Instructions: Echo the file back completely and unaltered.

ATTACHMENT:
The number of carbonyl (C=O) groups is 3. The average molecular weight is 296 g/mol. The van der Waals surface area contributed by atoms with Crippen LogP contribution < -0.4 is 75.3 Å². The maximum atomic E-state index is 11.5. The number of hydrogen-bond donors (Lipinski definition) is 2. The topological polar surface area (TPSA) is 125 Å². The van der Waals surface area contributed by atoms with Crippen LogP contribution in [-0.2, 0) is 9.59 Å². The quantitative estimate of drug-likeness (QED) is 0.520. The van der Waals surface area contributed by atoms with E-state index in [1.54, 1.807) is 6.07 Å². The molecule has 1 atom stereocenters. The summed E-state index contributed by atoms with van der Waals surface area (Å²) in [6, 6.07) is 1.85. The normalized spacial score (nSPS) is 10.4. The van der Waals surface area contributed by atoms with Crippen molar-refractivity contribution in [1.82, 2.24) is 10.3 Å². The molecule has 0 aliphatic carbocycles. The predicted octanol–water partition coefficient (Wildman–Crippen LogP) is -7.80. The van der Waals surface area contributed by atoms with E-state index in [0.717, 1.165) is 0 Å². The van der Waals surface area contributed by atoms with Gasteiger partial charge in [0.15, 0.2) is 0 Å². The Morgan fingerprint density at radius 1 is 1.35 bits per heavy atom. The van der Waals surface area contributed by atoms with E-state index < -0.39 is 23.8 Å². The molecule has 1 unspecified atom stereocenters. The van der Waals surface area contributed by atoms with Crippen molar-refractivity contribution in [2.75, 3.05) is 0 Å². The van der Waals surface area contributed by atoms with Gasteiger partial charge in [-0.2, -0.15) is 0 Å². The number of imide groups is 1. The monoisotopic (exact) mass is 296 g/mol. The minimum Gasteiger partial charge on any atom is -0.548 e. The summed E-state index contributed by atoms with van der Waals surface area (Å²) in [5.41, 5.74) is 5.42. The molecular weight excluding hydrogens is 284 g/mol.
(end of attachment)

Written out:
The number of carbonyl (C=O) groups is 3. The average molecular weight is 296 g/mol. The van der Waals surface area contributed by atoms with Crippen LogP contribution < -0.4 is 75.3 Å². The maximum atomic E-state index is 11.5. The number of hydrogen-bond donors (Lipinski definition) is 2. The topological polar surface area (TPSA) is 125 Å². The van der Waals surface area contributed by atoms with Crippen LogP contribution in [-0.2, 0) is 9.59 Å². The quantitative estimate of drug-likeness (QED) is 0.520. The van der Waals surface area contributed by atoms with E-state index in [1.54, 1.807) is 6.07 Å². The molecule has 1 atom stereocenters. The summed E-state index contributed by atoms with van der Waals surface area (Å²) in [6, 6.07) is 1.85. The normalized spacial score (nSPS) is 10.4. The van der Waals surface area contributed by atoms with Crippen molar-refractivity contribution in [1.82, 2.24) is 10.3 Å². The molecule has 0 aliphatic carbocycles. The predicted octanol–water partition coefficient (Wildman–Crippen LogP) is -7.80. The van der Waals surface area contributed by atoms with E-state index in [0.717, 1.165) is 0 Å². The van der Waals surface area contributed by atoms with Gasteiger partial charge in [0.15, 0.2) is 0 Å². The Morgan fingerprint density at radius 1 is 1.35 bits per heavy atom. The van der Waals surface area contributed by atoms with E-state index < -0.39 is 23.8 Å². The molecule has 1 unspecified atom stereocenters. The van der Waals surface area contributed by atoms with Crippen molar-refractivity contribution in [2.75, 3.05) is 0 Å². The van der Waals surface area contributed by atoms with Gasteiger partial charge in [-0.2, -0.15) is 0 Å². The number of imide groups is 1. The monoisotopic (exact) mass is 296 g/mol. The minimum Gasteiger partial charge on any atom is -0.548 e. The summed E-state index contributed by atoms with van der Waals surface area (Å²) in [5.41, 5.74) is 5.42. The molecular weight excluding hydrogens is 284 g/mol.